EU Toughens Brexit Stance in Sign U.K. Vote Won’t Alter Approach

  • Draft guidelines harden language on citizens, Brexit bill
  • Barnier says citizens’ rights are ‘main priority’ for EU

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European Union governments toughened their plans for the Brexit negotiations in a sign U.K. Prime Minister Theresa May won’t get an easier ride even if she strengthens her hold on power in the upcoming election.

With the EU finalizing its position to take into the talks, diplomats revised the bloc’s draft negotiating guidelines, adding harder language on issues including the safeguarding of citizens rights and Britain’s potential financial dues, according to a document obtained by Bloomberg News.

“The main priority, main concern for the EU is to secure citizens’ rights on both sides,” EU chief Brexit negotiator Michel Barnier told journalists on Thursday in Warsaw, where he addressed Polish lawmakers. “We will begin talks right after the elections.”

While May said the surprise election she has called for June 8 should silence critics and strengthen her hand when she haggles with the EU, the rest of the bloc has given little indication that it’s ready to walk back from its initial hard-line positions.

European governments remain insistent the U.K. can have no membership of the single market if it limits immigration, and Britain must agree to meet its financial obligations before discussions on a future trade deal can begin.

EU Citizens

The latest negotiation draft, drawn up after a meeting of national leaders’ aides in Brussels on April 11, ramps up language on the type of agreement the EU wants when it comes to protecting the rights of EU citizens in the U.K. and British citizens in the EU at the time Britain leaves the bloc.

The guarantees need to be “comprehensive, effective, enforceable and non-discriminatory,” the draft says, and people should be able to prove their status through “smooth and simple administrative procedures.”

QuickTake Brexit’s Costs: Will Britain Pay Up?

The document contained more detail about the composition of the “Brexit bill” that the EU wants the U.K. to pay that’s estimated to run to around 60 billion euros ($64.6 billion). It said the U.K. should resolve issues related to institutions including the European Central Bank.

A separate negotiating document, drafted by the European Commission, says the EU will also demand the U.K. pays all the costs related to Brexit itself, such as the relocation of agencies, with the sum to be paid in euros, according to Politico.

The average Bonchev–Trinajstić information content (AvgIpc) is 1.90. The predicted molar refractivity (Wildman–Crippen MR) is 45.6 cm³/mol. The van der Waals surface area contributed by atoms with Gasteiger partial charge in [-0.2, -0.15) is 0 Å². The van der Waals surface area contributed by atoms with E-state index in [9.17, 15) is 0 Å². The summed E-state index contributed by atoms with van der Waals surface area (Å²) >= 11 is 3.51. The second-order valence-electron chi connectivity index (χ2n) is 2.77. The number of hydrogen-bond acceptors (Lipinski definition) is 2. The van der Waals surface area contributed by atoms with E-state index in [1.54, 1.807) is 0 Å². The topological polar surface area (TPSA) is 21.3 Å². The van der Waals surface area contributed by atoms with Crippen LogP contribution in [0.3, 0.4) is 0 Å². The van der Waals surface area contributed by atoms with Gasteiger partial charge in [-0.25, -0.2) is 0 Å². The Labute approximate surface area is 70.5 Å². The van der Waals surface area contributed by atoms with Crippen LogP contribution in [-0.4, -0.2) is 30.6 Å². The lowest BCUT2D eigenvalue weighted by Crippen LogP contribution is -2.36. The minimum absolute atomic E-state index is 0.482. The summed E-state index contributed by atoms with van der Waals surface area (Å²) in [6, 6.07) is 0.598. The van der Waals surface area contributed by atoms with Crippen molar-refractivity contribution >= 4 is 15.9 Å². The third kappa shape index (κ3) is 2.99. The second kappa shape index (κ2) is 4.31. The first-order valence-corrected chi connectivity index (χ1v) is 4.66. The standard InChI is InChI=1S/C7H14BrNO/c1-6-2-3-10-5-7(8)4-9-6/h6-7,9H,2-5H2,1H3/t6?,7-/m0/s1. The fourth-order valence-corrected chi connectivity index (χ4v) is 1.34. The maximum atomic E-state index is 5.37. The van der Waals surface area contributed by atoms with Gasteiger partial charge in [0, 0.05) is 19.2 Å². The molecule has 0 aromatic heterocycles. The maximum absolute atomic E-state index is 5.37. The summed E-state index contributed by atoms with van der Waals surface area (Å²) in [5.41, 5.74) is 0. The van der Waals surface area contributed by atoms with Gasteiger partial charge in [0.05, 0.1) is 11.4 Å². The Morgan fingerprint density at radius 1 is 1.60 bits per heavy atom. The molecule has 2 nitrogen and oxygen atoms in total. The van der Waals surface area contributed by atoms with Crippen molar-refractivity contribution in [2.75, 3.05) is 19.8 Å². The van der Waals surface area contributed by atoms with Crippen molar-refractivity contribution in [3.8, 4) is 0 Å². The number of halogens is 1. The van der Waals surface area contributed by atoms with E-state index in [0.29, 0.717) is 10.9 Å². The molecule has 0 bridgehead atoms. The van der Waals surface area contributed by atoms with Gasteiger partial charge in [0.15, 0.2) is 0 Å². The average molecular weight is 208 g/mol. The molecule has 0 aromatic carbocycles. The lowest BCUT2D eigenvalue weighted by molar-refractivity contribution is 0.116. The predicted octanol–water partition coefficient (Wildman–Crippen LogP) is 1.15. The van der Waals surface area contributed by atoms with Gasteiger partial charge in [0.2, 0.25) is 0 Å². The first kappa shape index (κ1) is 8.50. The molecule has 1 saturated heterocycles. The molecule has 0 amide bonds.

Already Committed

The bill isn’t about punishing the U.K. and the EU “won’t ask for a pound or euro more” than the amount Britain has already committed, Barnier said in Warsaw.

The draft also adds new language on security, in an apparent rebuff to May’s linking of continued cooperation on the issue to getting a trade deal. Any agreement will have to “address potential issues arising from the withdrawal in other areas of cooperation, including security,” the document said.

The revised text also clarified that any transition would include recognizing the region’s “judiciary,” while an earlier reference to an “ambitious free-trade agreement” was replaced by a commitment to discussing “an agreement on trade.”

“Will the EU-27 change its view of Brexit in response to the U.K. election result? Not at all,” Berenberg Bank Chief Economist Holger Schmieding told Bloomberg. “Brexit will mostly be shaped by what the EU-27 is ready to offer, and Theresa May will just have to accept that.”

The guidelines are due to be approved at a summit of the EU’s 27 leaders without May in Brussels on April 29. More detailed negotiating directives are scheduled to be approved by governments on May 22, but the EU will wait until after the British election before starting negotiations.

Two Sides

In a sign that discussions between the two sides are intensifying despite May’s election announcement, Barnier and European Commission President Jean-Claude Juncker will meet May in London on April 26, the commission said on Thursday.

If opinion polls are correct and May is returned with a larger majority, EU governments hope that it will enable the negotiations to run more smoothly and she will be able to accept more of the bloc’s demands, two Brussels-based diplomats said, on condition of anonymity because the talks are private. However, the election won’t significantly affect the EU’s position on any of the issues, they said.

Speaking in London on Thursday after meeting with May, European Parliament President Antonio Tajani welcomed the election because it meant the talks would derive some stability from beginning and ending with the same government. “It’s better for us to work with the same government and not with a potential election campaign,” he said.

“This divorce, after 40 years of marriage, is inevitably going to be so painful that no one will want to feel it for themselves,” Finland Finance Minister Petteri Orpo said in an interview. “I believe it’s going to be a precedent no one will want to follow.”

Still, Hungarian Foreign Minister Peter Szijjarto said the EU must avert the “nightmare scenario” of failing to reach a free-trade deal with the U.K. He spoke after talks with U.K., Brexit Secretary David Davis.

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